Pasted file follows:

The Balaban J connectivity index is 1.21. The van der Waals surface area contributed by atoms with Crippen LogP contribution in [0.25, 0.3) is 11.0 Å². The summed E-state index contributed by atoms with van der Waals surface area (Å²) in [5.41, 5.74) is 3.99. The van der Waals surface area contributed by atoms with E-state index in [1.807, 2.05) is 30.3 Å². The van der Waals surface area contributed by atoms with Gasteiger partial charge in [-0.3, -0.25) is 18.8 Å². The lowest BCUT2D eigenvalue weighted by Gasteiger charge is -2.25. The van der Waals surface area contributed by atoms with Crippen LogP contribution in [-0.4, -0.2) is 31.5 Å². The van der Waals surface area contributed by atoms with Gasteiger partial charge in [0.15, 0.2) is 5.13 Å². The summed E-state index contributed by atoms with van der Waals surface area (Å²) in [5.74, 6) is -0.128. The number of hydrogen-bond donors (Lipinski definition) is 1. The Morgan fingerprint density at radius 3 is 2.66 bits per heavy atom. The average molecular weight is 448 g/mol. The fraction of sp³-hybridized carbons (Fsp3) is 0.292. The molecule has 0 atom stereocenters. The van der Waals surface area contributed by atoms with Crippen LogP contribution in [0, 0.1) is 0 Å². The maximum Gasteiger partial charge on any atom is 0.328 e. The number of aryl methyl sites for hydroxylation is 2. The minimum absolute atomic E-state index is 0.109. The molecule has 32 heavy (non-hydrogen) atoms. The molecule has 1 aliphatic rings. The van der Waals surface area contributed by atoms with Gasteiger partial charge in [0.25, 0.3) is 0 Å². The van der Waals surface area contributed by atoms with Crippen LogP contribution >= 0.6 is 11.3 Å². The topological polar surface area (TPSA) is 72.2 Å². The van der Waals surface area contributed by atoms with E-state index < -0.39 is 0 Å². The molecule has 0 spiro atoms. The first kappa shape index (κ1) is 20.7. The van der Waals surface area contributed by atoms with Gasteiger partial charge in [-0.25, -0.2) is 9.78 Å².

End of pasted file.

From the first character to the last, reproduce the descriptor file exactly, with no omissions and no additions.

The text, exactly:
The Balaban J connectivity index is 1.21. The van der Waals surface area contributed by atoms with Crippen LogP contribution in [0.25, 0.3) is 11.0 Å². The summed E-state index contributed by atoms with van der Waals surface area (Å²) in [5.41, 5.74) is 3.99. The van der Waals surface area contributed by atoms with E-state index in [1.807, 2.05) is 30.3 Å². The van der Waals surface area contributed by atoms with Gasteiger partial charge in [-0.3, -0.25) is 18.8 Å². The lowest BCUT2D eigenvalue weighted by Gasteiger charge is -2.25. The van der Waals surface area contributed by atoms with Crippen LogP contribution in [-0.4, -0.2) is 31.5 Å². The van der Waals surface area contributed by atoms with Gasteiger partial charge in [0.15, 0.2) is 5.13 Å². The summed E-state index contributed by atoms with van der Waals surface area (Å²) in [5.74, 6) is -0.128. The number of hydrogen-bond donors (Lipinski definition) is 1. The Morgan fingerprint density at radius 3 is 2.66 bits per heavy atom. The average molecular weight is 448 g/mol. The fraction of sp³-hybridized carbons (Fsp3) is 0.292. The molecule has 0 atom stereocenters. The van der Waals surface area contributed by atoms with Crippen LogP contribution in [0, 0.1) is 0 Å². The maximum Gasteiger partial charge on any atom is 0.328 e. The number of aryl methyl sites for hydroxylation is 2. The minimum absolute atomic E-state index is 0.109. The molecule has 32 heavy (non-hydrogen) atoms. The molecule has 1 aliphatic rings. The van der Waals surface area contributed by atoms with Gasteiger partial charge in [0.25, 0.3) is 0 Å². The van der Waals surface area contributed by atoms with Crippen LogP contribution >= 0.6 is 11.3 Å². The topological polar surface area (TPSA) is 72.2 Å². The van der Waals surface area contributed by atoms with E-state index < -0.39 is 0 Å². The molecule has 0 spiro atoms. The first kappa shape index (κ1) is 20.7. The van der Waals surface area contributed by atoms with Gasteiger partial charge in [-0.25, -0.2) is 9.78 Å².